History & heritage

Paddington’s Open House gems

06.09.2017
Discover Paddington’s amazing design heritage inside hidden houses, offices and gardens around the area

Open House weekend is the best time of year for the nosey design-lover. Paddington Central and the surrounding area offers many exciting gems to visit over the weekend – or sneak a peek from the outside at any time of year!

1. 4 Kingdom Street
The newest addition to the Paddington Central campus is an office building with hidden pockets of fun. It’s designed with the wellbeing of its occupants in mind, providing refreshing roof terraces, glass pod meeting rooms, private corners for contemplation and plenty of greenery. Perhaps the most fun feature, though, is London’s highest basketball court.

Paddington Central, W2 6BD
Saturday and Sunday, 10.00–17.00
Tours at 11.00 and 14.00

2. Hallfield Primary School
This 1953 masterpiece was designed by English architect Sir Denys Lasdun, whose best-known work is the Royal National Theatre, London. Hallfield was scaled down to suit its tiny inhabitants, with the organic layout of the original school compared by Lasdun to that of an unfurling plant. A cluster of single-storey buildings for infants is enclosed by a two-storey building of junior classrooms, with the spaces between filled with trees and shrubs, creating an intimate atmosphere inside and out. Two new buildings were added by architect duo Caruso St John in 2005.

Hallfield Estate, W2 6HF
Saturday, 14.00–16.45, tours every 10 minutes

3. Home House
Commissioned by the Countess of Home in 1773, this is probably the greatest surviving Georgian town house in the capital. Although the house was built by George III’s architect James Wyatt, he was dismissed as principal architect in 1775 and replaced by his Scottish rival, Robert Adam. Adam fitted out the shell of a house with sumptuous neo-classical interiors and instilled it with a sense of fun, creating plenty of details to delight guests.

20 Portman Square, W1H 6LW
Sunday, 15.00–17.00, tours every 60 mins
History talk at 15.00 (booking required, email: openhouse@homehouse.co.uk)

4. Royal Parks Foundation Education Centre
An eco-friendly building that mixes the modern and the historic. Sitting on top of a Victorian reservoir, this building was designed to invoke the canopy of a tree. Its vibrant living roof helps it blend into the surroundings of Hyde Park. Designed by David Morley Architects in 2012, many of the materials used are from sustainable sources: a green oak frame, cedar shingle cladding and cork flooring, to name just a few examples. It’s also the winner of a regional RICS award.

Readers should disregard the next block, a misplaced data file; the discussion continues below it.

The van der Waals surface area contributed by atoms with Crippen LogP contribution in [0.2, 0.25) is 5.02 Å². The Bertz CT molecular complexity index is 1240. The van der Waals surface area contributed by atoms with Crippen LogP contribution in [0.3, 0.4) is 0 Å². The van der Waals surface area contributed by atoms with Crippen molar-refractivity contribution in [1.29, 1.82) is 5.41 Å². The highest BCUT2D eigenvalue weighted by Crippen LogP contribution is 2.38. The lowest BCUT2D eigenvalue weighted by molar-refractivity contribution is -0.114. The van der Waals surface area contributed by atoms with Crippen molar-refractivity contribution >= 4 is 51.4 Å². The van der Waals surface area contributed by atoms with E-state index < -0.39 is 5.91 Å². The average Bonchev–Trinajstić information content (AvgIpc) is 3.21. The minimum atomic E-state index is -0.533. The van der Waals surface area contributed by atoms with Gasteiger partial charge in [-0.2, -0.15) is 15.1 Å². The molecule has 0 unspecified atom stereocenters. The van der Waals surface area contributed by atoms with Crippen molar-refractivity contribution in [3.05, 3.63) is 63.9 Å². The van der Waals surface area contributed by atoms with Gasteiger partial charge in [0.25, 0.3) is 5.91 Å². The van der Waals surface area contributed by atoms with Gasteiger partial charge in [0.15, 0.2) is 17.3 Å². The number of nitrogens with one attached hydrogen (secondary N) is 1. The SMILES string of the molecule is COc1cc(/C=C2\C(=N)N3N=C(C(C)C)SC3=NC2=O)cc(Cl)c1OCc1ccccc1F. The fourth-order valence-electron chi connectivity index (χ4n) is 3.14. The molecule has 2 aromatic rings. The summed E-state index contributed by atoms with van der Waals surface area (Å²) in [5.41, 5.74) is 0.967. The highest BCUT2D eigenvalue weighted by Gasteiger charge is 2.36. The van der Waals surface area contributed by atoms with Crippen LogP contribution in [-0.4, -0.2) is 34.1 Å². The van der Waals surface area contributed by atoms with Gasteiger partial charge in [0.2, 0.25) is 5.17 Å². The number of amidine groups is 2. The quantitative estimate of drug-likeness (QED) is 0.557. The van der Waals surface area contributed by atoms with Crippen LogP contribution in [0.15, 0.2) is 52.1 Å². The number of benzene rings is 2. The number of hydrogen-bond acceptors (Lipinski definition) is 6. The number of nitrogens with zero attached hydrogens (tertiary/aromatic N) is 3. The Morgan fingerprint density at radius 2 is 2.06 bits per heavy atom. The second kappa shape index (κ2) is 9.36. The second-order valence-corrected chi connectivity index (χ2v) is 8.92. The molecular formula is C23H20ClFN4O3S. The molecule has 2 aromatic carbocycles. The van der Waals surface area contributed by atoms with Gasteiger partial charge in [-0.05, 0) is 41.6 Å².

Hyde Park, W2 2UH
Saturday and Sunday, 11.30–15.30, hourly tours

5. St Mary Magdalene-in-Paddington Parish Church
You may have seen this Grade I listed Victorian gothic church before – it’s starred in hit TV shows Poirot and Lewis, as well as the Elizabeth Taylor film The Secret Ceremony and The Constant Gardener with Ralph Fiennes. The church was by GE Street, the architect responsible for the Royal Courts of Justice, who was a member of the parish, which at the time served the inhabitants of a densely packed slum. The interior features all sorts of beautiful decorations – the crypt is adorned with gilt work, designed by Ninian Comper, including a blue vault covered in golden stars.

Rowington Close, W2 5TF
Saturday, 10.00–15.00, hourly tours (booking required, email: lucy@pdt.org.uk)

6. Westbourne Gardens
A short walk from Paddington Station, Westbourne Gardens is a tranquil escape, a lush green space hidden between Georgian town houses. And inside one of those Georgian town houses, you’ll find 50c Westbourne Gardens. A masterclass in making the most of space, this tiny flat is only 45m2, but intertwines original architectural details with modern design. Get there early, they can only cram in 10 visitors at a time!

50c Westbourne Gardens, W2 5NS
Saturday 10.00–17.00 and hourly architect-led tours from 11.00–16.00

7. New West End Synagogue
Another Grade I listed masterpiece, this striking synagogue was designed by George Ashdown Audsley and opened in 1877. Audsley is the architect behind the Princes Road Synagogue in Liverpool, which has a number of similar features. The entrance is impressive enough, but step inside to see an incredible array of stained glass and metalwork, and a mosaic made by Audsley himself.

St Petersburgh Place, W2 4JT
Sunday 10.00–14.00

Interior of New West End Synagogue